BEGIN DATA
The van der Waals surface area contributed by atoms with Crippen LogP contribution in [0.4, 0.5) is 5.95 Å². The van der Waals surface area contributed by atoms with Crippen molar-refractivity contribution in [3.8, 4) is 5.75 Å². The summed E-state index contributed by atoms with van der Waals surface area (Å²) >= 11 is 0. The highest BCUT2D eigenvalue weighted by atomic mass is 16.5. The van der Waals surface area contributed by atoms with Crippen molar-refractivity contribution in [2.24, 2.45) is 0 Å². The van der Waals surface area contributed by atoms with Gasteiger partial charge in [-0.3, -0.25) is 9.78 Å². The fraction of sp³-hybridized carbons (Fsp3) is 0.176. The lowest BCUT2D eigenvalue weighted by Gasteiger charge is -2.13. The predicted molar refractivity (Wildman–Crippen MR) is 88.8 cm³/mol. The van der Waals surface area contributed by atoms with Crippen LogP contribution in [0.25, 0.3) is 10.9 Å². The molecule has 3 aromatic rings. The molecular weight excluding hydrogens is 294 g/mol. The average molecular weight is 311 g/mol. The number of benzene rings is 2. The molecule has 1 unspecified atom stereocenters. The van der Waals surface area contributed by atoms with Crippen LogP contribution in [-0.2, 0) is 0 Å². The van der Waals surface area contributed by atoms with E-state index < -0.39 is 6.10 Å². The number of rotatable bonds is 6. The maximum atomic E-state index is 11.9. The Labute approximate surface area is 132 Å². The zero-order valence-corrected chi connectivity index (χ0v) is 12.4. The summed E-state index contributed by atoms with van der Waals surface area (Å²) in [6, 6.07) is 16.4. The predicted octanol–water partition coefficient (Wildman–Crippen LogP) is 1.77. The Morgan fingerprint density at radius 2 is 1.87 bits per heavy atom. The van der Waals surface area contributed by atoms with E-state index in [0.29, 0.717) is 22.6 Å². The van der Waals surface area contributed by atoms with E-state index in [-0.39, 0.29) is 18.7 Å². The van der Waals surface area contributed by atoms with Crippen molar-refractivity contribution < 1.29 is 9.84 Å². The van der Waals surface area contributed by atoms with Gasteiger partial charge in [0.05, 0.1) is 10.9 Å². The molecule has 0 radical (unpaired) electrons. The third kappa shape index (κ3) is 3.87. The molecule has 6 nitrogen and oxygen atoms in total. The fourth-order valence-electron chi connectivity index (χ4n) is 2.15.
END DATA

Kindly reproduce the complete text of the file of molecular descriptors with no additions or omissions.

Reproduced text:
The van der Waals surface area contributed by atoms with Crippen LogP contribution in [0.4, 0.5) is 5.95 Å². The van der Waals surface area contributed by atoms with Crippen molar-refractivity contribution in [3.8, 4) is 5.75 Å². The summed E-state index contributed by atoms with van der Waals surface area (Å²) >= 11 is 0. The highest BCUT2D eigenvalue weighted by atomic mass is 16.5. The van der Waals surface area contributed by atoms with Crippen molar-refractivity contribution in [2.24, 2.45) is 0 Å². The van der Waals surface area contributed by atoms with Gasteiger partial charge in [-0.3, -0.25) is 9.78 Å². The fraction of sp³-hybridized carbons (Fsp3) is 0.176. The lowest BCUT2D eigenvalue weighted by Gasteiger charge is -2.13. The predicted molar refractivity (Wildman–Crippen MR) is 88.8 cm³/mol. The van der Waals surface area contributed by atoms with Crippen LogP contribution in [0.25, 0.3) is 10.9 Å². The molecule has 3 aromatic rings. The molecular weight excluding hydrogens is 294 g/mol. The average molecular weight is 311 g/mol. The number of benzene rings is 2. The molecule has 1 unspecified atom stereocenters. The van der Waals surface area contributed by atoms with Crippen LogP contribution in [-0.2, 0) is 0 Å². The van der Waals surface area contributed by atoms with E-state index < -0.39 is 6.10 Å². The number of rotatable bonds is 6. The maximum atomic E-state index is 11.9. The Labute approximate surface area is 132 Å². The zero-order valence-corrected chi connectivity index (χ0v) is 12.4. The summed E-state index contributed by atoms with van der Waals surface area (Å²) in [6, 6.07) is 16.4. The predicted octanol–water partition coefficient (Wildman–Crippen LogP) is 1.77. The Morgan fingerprint density at radius 2 is 1.87 bits per heavy atom. The van der Waals surface area contributed by atoms with E-state index in [0.29, 0.717) is 22.6 Å². The van der Waals surface area contributed by atoms with E-state index in [-0.39, 0.29) is 18.7 Å². The van der Waals surface area contributed by atoms with Crippen molar-refractivity contribution < 1.29 is 9.84 Å². The van der Waals surface area contributed by atoms with Gasteiger partial charge in [0.05, 0.1) is 10.9 Å². The molecule has 0 radical (unpaired) electrons. The third kappa shape index (κ3) is 3.87. The molecule has 6 nitrogen and oxygen atoms in total. The fourth-order valence-electron chi connectivity index (χ4n) is 2.15.